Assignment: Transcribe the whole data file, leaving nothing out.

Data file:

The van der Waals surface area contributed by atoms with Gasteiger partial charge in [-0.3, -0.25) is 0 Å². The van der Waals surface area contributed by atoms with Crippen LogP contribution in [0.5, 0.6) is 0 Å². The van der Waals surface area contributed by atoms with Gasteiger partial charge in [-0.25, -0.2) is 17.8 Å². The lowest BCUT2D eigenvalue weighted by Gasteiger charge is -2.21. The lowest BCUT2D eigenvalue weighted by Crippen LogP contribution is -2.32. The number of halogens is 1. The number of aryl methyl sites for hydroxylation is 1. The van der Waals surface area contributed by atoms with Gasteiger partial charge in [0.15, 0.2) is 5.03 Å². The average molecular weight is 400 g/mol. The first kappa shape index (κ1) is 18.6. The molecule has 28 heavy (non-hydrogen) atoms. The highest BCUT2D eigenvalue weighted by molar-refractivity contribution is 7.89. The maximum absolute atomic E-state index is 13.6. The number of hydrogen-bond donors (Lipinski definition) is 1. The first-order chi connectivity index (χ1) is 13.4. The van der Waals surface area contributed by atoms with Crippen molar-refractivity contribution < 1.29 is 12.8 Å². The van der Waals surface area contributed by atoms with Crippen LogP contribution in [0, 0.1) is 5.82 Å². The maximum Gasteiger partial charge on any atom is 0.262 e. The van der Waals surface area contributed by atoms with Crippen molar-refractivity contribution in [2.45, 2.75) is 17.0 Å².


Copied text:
The van der Waals surface area contributed by atoms with Gasteiger partial charge in [-0.3, -0.25) is 0 Å². The van der Waals surface area contributed by atoms with Crippen LogP contribution in [0.5, 0.6) is 0 Å². The van der Waals surface area contributed by atoms with Gasteiger partial charge in [-0.25, -0.2) is 17.8 Å². The lowest BCUT2D eigenvalue weighted by Gasteiger charge is -2.21. The lowest BCUT2D eigenvalue weighted by Crippen LogP contribution is -2.32. The number of halogens is 1. The number of aryl methyl sites for hydroxylation is 1. The van der Waals surface area contributed by atoms with Gasteiger partial charge in [0.15, 0.2) is 5.03 Å². The average molecular weight is 400 g/mol. The first kappa shape index (κ1) is 18.6. The molecule has 28 heavy (non-hydrogen) atoms. The highest BCUT2D eigenvalue weighted by molar-refractivity contribution is 7.89. The maximum absolute atomic E-state index is 13.6. The number of hydrogen-bond donors (Lipinski definition) is 1. The first-order chi connectivity index (χ1) is 13.4. The van der Waals surface area contributed by atoms with Crippen molar-refractivity contribution < 1.29 is 12.8 Å². The van der Waals surface area contributed by atoms with Crippen LogP contribution in [0, 0.1) is 5.82 Å². The maximum Gasteiger partial charge on any atom is 0.262 e. The van der Waals surface area contributed by atoms with Crippen molar-refractivity contribution in [2.45, 2.75) is 17.0 Å².